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Wimbledon 2020 Canceled Because of Coronavirus Pandemic

Wimbledon 2020 Canceled Because of Coronavirus Pandemic
Center Court at Wimbledon in 2009. By Squeaky Knees from Cornwall, UK (Centre Court Uploaded by SpecialWindler) [CC BY 2.0 (http://creativecommons.org/licenses/by/2.0)], via Wikimedia Commons

By Neil Shefferd |

This year’s edition of the Wimbledon Championships, one of tennis’s biggest events, has been canceled because of the coronavirus pandemic, the All England Club has announced today.

This year’s edition should have been the 134th Championships but because of the ongoing COVID-19 outbreak organisers have cancelled the tournament for the first time since the Second World War.

In a statement released this afternoon organisers the All England Lawn Tennis Club (AELTC) said: “Uppermost in our mind has been the health and safety of all of those who come together to make Wimbledon happen – the public in the UK and visitors from around the world, our players, guests, members, staff, volunteers, partners, contractors, and local residents – as well as our broader responsibility to society’s efforts to tackle this global challenge to our way of life.

“Since the emergence of the coronavirus outbreak in January, we have followed guidance from the UK Government and public health authorities in relation to our year-round operations, alongside developing an understanding of the likely trajectory of the outbreak in the UK. 

“This has enabled analysis of the impact of the Government restrictions on the usual commencement in April of the significant preparations required to stage The Championships, either on the original date of June 29, or at a later date in the summer of 2020.

“These considerations are particularly related to the concerns brought about by mass gatherings and the strain on the medical and emergency services, as well as movement and travel restrictions both within the UK and around the world.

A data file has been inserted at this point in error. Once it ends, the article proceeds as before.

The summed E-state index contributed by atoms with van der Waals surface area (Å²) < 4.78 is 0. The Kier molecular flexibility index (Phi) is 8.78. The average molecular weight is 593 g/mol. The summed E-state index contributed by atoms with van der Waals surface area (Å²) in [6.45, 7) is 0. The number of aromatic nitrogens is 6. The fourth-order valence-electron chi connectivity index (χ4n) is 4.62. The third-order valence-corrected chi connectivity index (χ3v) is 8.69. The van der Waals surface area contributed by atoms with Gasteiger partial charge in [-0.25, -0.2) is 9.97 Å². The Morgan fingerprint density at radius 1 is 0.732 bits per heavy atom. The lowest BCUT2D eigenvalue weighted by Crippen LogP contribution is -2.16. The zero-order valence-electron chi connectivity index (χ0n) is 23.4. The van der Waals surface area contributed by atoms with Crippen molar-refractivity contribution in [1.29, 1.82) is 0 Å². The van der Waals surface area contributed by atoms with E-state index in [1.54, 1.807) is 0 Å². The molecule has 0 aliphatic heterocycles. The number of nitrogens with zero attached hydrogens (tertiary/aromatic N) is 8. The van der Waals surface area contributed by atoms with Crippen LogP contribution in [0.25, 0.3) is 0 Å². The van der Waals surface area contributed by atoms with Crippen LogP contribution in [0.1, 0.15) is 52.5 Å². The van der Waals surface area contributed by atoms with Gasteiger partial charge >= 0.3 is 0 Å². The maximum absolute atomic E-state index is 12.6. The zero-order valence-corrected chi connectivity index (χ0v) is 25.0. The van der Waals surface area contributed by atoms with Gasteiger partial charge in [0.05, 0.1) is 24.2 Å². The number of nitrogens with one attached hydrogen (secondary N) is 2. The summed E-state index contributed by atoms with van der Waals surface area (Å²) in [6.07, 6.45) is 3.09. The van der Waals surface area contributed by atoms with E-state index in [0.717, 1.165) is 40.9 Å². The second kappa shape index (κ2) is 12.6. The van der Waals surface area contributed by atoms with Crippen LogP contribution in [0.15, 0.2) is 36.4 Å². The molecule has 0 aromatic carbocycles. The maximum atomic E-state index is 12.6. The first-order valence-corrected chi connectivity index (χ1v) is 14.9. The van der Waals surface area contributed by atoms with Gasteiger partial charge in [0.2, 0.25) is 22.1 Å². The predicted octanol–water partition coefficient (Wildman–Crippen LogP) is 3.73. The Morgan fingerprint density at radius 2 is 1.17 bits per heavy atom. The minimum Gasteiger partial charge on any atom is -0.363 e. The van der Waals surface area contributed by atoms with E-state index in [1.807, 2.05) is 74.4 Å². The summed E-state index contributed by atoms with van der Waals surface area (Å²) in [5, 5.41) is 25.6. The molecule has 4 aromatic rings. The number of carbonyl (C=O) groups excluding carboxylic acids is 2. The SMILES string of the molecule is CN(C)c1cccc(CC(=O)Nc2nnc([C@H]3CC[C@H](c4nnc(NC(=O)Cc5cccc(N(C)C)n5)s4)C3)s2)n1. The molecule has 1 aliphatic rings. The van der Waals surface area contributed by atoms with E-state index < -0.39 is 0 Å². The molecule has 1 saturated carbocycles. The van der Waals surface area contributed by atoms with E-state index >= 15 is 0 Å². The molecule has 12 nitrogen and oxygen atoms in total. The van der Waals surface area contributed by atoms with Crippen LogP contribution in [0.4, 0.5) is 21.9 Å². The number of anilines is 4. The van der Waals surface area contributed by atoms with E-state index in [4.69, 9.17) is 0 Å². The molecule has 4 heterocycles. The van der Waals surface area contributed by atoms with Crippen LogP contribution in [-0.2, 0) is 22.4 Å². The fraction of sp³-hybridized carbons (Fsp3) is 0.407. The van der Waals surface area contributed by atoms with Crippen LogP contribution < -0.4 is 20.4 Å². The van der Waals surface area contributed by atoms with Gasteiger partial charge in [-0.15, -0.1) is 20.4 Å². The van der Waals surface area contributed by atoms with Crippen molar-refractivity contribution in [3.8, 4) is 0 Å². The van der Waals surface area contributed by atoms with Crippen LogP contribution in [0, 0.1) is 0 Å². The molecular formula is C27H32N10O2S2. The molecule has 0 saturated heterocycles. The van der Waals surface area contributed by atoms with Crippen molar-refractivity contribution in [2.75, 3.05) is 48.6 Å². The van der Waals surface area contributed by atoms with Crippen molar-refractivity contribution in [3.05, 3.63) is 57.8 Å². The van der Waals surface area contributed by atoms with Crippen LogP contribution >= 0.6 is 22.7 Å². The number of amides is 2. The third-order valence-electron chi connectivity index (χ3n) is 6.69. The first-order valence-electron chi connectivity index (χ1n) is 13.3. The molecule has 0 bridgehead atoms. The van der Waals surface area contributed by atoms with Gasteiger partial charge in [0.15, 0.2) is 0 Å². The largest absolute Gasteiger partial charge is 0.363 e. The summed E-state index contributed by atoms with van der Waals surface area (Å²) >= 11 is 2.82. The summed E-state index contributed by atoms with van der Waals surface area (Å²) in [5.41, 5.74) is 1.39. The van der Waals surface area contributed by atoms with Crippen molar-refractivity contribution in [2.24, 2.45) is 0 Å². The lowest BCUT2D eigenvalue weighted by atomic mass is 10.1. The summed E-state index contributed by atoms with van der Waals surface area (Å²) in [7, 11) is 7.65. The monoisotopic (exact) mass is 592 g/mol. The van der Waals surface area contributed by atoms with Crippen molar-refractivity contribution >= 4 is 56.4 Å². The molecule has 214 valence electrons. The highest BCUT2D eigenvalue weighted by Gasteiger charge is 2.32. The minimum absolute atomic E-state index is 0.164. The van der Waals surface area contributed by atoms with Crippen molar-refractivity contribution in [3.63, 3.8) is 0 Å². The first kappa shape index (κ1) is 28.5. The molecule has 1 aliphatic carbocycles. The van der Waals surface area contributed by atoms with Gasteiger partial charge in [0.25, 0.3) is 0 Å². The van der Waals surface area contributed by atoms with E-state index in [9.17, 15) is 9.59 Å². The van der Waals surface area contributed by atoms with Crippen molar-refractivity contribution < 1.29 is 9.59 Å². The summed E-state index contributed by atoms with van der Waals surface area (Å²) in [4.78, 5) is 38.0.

“With the likelihood that the Government’s measures will continue for many months, it is our view that we must act responsibly to protect the large numbers of people required to prepare The Championships from being at risk – from the training of ball boys and girls to thousands of officials, line judges, stewards, players, suppliers, media and contractors who convene on the AELTC Grounds – and equally to consider that the people, supplies and services legally required to stage The Championships would not be available at any point this summer, thus ruling out postponement.

“Following a series of detailed deliberations on all of the above, it is the Committee of Management’s view that cancellation of The Championships is the best decision in the interests of public health, and that being able to provide certainty by taking this decision now, rather than in several weeks, is important for everyone involved in tennis and The Championships.”

Explaining the decision to cancel Wimbledon 2020, the AELTC’s chairman Ian Hewitt said: “This is a decision that we have not taken lightly, and we have done so with the highest regard for public health and the wellbeing of all those who come together to make Wimbledon happen. 

“It has weighed heavily on our minds that the staging of The Championships has only been interrupted previously by World Wars but, following thorough and extensive consideration of all scenarios, we believe that it is a measure of this global crisis that it is ultimately the right decision to cancel this year’s Championships, and instead concentrate on how we can use the breadth of Wimbledon’s resources to help those in our local communities and beyond. 

“Our thoughts are with all those who have been and continue to be affected by these unprecedented times.”

Just after the cancellation of the Wimbledon Championships for 2020 the Association of Tennis Professionals (ATP), Women’s Tennis Association (WTA) and International Tennis Federation (ITF) Tours announced the suspension of all events until July 13 – the day after Wimbledon was due to conclude.

ATP events in ‘s-Hertogenbosch, Stuttgart, London [Queen’s], Halle, Mallorca and Eastbourne, and WTA events in ‘s-Hertogenbosch, Nottingham, Birmingham, Berlin, Eastbourne and Bad Homburg are all affected by the suspension.

The ITF’s suspension covers the ITF World Tennis Tour, ITF World Tennis Tour Juniors (including all ITF Junior team competitions), UNIQLO Wheelchair Tennis Tour, ITF Beach Tennis World Tour and ITF Seniors Tour through to the same date.

Also affected is the ITF Beach Tennis World Cup due to be played in Moscow in July.

Meanwhile, three Davis Cup regional group events, in Congo, North Macedonia and Turkmenistan, and four Fed Cup events, in Bolivia, Lithuania, Malaysia and Panama, scheduled to be played week commencing June 8, have also been postponed.

Republished with permission from insidethegames.biz.


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